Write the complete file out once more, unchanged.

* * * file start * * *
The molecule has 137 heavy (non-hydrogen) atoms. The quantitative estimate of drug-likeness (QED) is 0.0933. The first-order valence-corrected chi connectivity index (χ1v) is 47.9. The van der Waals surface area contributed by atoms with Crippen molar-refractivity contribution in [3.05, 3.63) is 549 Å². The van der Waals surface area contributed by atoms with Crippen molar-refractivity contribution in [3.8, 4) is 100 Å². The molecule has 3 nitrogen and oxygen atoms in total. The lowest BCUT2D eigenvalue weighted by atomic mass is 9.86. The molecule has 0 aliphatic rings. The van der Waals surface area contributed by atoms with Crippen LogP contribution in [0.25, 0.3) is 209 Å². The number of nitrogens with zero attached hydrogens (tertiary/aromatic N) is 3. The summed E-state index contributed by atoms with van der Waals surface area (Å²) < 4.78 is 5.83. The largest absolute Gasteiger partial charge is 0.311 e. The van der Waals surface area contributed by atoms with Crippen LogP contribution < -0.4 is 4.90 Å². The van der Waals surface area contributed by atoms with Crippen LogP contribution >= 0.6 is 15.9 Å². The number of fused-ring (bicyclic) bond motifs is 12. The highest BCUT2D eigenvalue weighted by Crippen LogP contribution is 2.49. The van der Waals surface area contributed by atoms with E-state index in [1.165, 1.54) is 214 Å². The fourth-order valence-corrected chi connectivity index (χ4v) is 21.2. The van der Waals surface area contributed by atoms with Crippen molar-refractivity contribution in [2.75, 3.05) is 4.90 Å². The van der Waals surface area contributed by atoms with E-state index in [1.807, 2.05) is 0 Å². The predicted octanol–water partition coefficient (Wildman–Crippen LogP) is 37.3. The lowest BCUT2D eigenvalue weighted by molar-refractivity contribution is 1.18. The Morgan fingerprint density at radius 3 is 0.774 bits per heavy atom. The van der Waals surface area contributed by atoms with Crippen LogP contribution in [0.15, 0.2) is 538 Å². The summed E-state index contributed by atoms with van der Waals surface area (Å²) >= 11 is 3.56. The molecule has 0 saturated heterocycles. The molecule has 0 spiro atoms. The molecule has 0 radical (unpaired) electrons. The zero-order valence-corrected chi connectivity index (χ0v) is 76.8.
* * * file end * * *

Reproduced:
The molecule has 137 heavy (non-hydrogen) atoms. The quantitative estimate of drug-likeness (QED) is 0.0933. The first-order valence-corrected chi connectivity index (χ1v) is 47.9. The van der Waals surface area contributed by atoms with Crippen molar-refractivity contribution in [3.05, 3.63) is 549 Å². The van der Waals surface area contributed by atoms with Crippen molar-refractivity contribution in [3.8, 4) is 100 Å². The molecule has 3 nitrogen and oxygen atoms in total. The lowest BCUT2D eigenvalue weighted by atomic mass is 9.86. The molecule has 0 aliphatic rings. The van der Waals surface area contributed by atoms with Crippen LogP contribution in [0.25, 0.3) is 209 Å². The number of nitrogens with zero attached hydrogens (tertiary/aromatic N) is 3. The summed E-state index contributed by atoms with van der Waals surface area (Å²) < 4.78 is 5.83. The largest absolute Gasteiger partial charge is 0.311 e. The van der Waals surface area contributed by atoms with Crippen LogP contribution < -0.4 is 4.90 Å². The van der Waals surface area contributed by atoms with Crippen LogP contribution >= 0.6 is 15.9 Å². The number of fused-ring (bicyclic) bond motifs is 12. The highest BCUT2D eigenvalue weighted by Crippen LogP contribution is 2.49. The van der Waals surface area contributed by atoms with E-state index in [1.165, 1.54) is 214 Å². The fourth-order valence-corrected chi connectivity index (χ4v) is 21.2. The van der Waals surface area contributed by atoms with Crippen molar-refractivity contribution in [2.75, 3.05) is 4.90 Å². The van der Waals surface area contributed by atoms with E-state index in [1.807, 2.05) is 0 Å². The predicted octanol–water partition coefficient (Wildman–Crippen LogP) is 37.3. The lowest BCUT2D eigenvalue weighted by molar-refractivity contribution is 1.18. The Morgan fingerprint density at radius 3 is 0.774 bits per heavy atom. The van der Waals surface area contributed by atoms with Crippen LogP contribution in [0.15, 0.2) is 538 Å². The summed E-state index contributed by atoms with van der Waals surface area (Å²) >= 11 is 3.56. The molecule has 0 saturated heterocycles. The molecule has 0 spiro atoms. The molecule has 0 radical (unpaired) electrons. The zero-order valence-corrected chi connectivity index (χ0v) is 76.8.